New neighborhoods launching fully-formed — particularly those that have “brought back to life” abandoned portlands or industrial districts, at least measured by vacancy rates or hoisted cranes — speak to a city’s economic potential and desirability. In troubled economies or ill-reputed regions in particular, glistening modernity focuses tourists’ cameras — and foreign businessmen’s eyes — away from decaying slums (or at least presents a healthy contrast to them, a function of which sterility can actually be an asset). These are the talismanic hopes, at least, in which the contrived, carbon-copy waterfront districts that have emerged around the world in the last few decades have all come wrapped.
They are also fairly uniform in their unprepossessing blandeur. And to the extent that their comatose condition isn’t merely a product of their newness, the designs of these new districts probably stem from the hope that risk-averse investors will be more likely to sign up for the familiar comforts of a standardized CBD. This is what Christopher DeWolf, critiquing the design for Hong Kong’s West Kowloon Cultural District, described as “plug-and-play urbanism,” representing “the city-as-international-airport: slick, comfortable, cosmopolitan, easy to enter and easy to leave”.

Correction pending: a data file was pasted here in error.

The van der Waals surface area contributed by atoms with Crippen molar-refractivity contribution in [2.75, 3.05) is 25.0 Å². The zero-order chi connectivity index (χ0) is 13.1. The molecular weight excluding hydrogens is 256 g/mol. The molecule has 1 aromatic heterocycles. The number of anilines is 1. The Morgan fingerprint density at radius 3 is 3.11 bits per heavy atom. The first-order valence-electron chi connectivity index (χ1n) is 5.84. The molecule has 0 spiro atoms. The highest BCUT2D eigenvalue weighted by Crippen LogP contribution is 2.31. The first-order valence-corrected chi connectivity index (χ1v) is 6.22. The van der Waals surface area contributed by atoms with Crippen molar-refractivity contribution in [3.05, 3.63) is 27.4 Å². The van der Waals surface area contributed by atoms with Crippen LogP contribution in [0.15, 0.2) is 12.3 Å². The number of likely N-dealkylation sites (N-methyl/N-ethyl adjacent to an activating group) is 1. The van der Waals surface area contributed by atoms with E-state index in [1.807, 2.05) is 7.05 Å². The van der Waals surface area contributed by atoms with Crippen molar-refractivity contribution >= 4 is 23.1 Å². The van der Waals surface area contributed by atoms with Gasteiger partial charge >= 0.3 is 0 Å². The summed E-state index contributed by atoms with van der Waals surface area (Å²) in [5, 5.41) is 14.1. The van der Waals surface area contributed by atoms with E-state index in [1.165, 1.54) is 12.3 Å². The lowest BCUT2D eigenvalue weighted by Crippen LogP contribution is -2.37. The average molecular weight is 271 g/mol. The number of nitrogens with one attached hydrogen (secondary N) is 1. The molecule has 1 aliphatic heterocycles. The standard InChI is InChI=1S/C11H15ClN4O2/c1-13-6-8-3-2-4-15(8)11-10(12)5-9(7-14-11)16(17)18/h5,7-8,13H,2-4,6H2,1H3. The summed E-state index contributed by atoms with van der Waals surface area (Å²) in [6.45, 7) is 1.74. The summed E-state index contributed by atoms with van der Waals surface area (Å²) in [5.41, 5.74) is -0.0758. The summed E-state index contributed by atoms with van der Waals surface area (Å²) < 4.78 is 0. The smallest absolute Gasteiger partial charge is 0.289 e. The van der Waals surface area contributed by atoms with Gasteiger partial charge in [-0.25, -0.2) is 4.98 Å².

All of which means that the desire to give Buenos Aires an imprimatur of economic success has resulted in a cityscape that would be difficult to identify as anywhere particular on earth. Amble down one of Puerto Madero’s central allées — pedestrianized but deserted — and the adjacent glass buildings reflect only one another. It’s no wonder that one of the liveliest places I encountered in the neighborhood — the lobby of a chain hotel, filled with idling conventioneers — was indoors. It was a beautiful day, but, marooned in Puerto Madero (or was it HafenCity? Düsseldorf’s shimmering but lifeless “Media Harbor”? Redeveloped central Rotterdam, which sports a bridge practically indistinguishable from the Puente de la Mujer?) they appeared to see little reason to venture out.